McGuane's neighbors include his first wife, Becky, who is now married to Peter Fonda; poet Richard Brautigan; director Sam Peckinpah, and a host of other artistic types. McGuane met his second wife, Margot Kidder, furing the filming of "92" and he met ex-lover Elizabeth Ashley during the filming of "Rancho Deluxe." His current wife is Buffett's sister, Laurie. Buffett himself, who scored and performed in "Deluxe," used to spend the summers there absorbing vignettes and characterizations.

Nowadays he pals around with other humorists - Hunter Thompson in Aspen, John Belushi (who spent last weekend on the boat) in New York. Their friendship is reflected in his appearances in Outside (owned by Rolling Stone) and on "Saturday Night Live."

His emphasis on humor, as opposed to comedy, is deliberate. A copy of E.B. White's essays lies in his suitcase; in his songs he throws in Steve Martin and Ricky Ricardo and Andy Devine. His flair for offbeat thymes rivals Ogden Nash's - pairing of "Bwana" and "marijuana."

This predilection for humor is a major factor in his reluctance to write while out on tour. "They all end up being road songs. Everybody gets p - y and moany and all the songs sound like that. A lot of disasters strike you on the road, but two days later you can laugh about them. I may take notes, but I don't write until I get home."

This time, the band is on the road until mid-August; then Buffett is off to London (to attend the wedding of his first wife) and Paris (to celebrate his first anniversary with Jane). When he returns, the band will go into a series of small-hall concerts to record a live album.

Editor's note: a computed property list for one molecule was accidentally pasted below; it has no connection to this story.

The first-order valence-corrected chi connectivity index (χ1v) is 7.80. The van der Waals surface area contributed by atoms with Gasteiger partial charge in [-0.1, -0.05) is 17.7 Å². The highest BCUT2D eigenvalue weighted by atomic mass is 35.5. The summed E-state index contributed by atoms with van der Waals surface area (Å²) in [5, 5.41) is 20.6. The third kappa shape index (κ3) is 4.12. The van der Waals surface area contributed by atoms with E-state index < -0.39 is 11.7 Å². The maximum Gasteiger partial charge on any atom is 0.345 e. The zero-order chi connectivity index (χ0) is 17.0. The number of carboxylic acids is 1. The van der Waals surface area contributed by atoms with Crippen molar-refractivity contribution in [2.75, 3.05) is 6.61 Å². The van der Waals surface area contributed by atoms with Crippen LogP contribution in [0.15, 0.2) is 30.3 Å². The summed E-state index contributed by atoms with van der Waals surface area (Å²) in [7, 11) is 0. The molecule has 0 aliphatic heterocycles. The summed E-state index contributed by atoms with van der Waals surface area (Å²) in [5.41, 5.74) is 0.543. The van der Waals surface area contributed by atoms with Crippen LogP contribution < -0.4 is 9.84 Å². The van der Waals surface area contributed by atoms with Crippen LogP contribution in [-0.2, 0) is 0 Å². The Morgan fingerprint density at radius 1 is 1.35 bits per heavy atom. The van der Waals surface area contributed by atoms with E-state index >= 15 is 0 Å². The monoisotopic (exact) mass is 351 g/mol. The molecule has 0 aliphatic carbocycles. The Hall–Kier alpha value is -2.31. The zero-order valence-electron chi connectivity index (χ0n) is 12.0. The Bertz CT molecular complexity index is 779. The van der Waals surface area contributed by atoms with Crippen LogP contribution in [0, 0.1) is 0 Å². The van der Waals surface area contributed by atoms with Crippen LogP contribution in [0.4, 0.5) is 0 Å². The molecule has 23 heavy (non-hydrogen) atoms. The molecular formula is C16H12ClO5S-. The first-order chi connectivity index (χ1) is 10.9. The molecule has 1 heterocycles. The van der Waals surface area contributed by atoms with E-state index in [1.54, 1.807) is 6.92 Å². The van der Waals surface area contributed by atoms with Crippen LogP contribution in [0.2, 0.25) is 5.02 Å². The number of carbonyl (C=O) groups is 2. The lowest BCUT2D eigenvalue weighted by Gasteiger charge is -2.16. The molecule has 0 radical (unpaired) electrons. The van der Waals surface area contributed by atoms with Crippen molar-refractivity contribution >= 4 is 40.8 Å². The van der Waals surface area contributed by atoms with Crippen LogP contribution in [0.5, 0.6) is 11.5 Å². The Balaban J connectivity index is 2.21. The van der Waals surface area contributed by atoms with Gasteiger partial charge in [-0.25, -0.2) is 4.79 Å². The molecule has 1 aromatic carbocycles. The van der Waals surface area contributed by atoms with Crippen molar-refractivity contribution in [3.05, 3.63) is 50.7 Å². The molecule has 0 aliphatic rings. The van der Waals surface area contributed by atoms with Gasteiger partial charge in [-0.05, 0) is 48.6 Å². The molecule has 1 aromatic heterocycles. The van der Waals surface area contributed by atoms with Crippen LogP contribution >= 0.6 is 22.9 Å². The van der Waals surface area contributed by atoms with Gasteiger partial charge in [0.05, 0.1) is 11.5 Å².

Satisfied that he has "established (his) credibility" as a songwriter and performer, Buffett would like to stretch out into other media. He'd like to do more articles like the one for Outside (he majored in journalism at Alabama), has three screenplays "on the shelf," and intends to write a novel someday. He also threatens an autobiography - "nothing vindictive, just humorous."

Buffett's broken leg is a trophy from a pick-up softball game in Miami; nevertheless, he and his Coral Reefers went face-to-face with the White House softball team. Buffett's team was short on pitchers ("just like the Yankees") and he, of course, couldn't play third base. Undaunted, he strapped a shinguard over his cast and limped to the mound.Under the bill of his cap, his water-blue eyes were steely. Around his neck hanged the solid-gold anchor he wears instead of a wedding ring. He talked up the infield, he batted with a pinch runner. The White House stomped them, 26-11.

"It'll be funny tomorrow," he says a day later. "It's not funny yet."

He did have his moment of glory. Later that evening, as the National League rose up to squelch the American League in the All-Star Game, Buffett pulled out a major-league baseball jersey, "Dodgers 6" - the uniform of All-Star game MVP Steve Garvey.

Buffett shrugs. "It was the only one in size 38."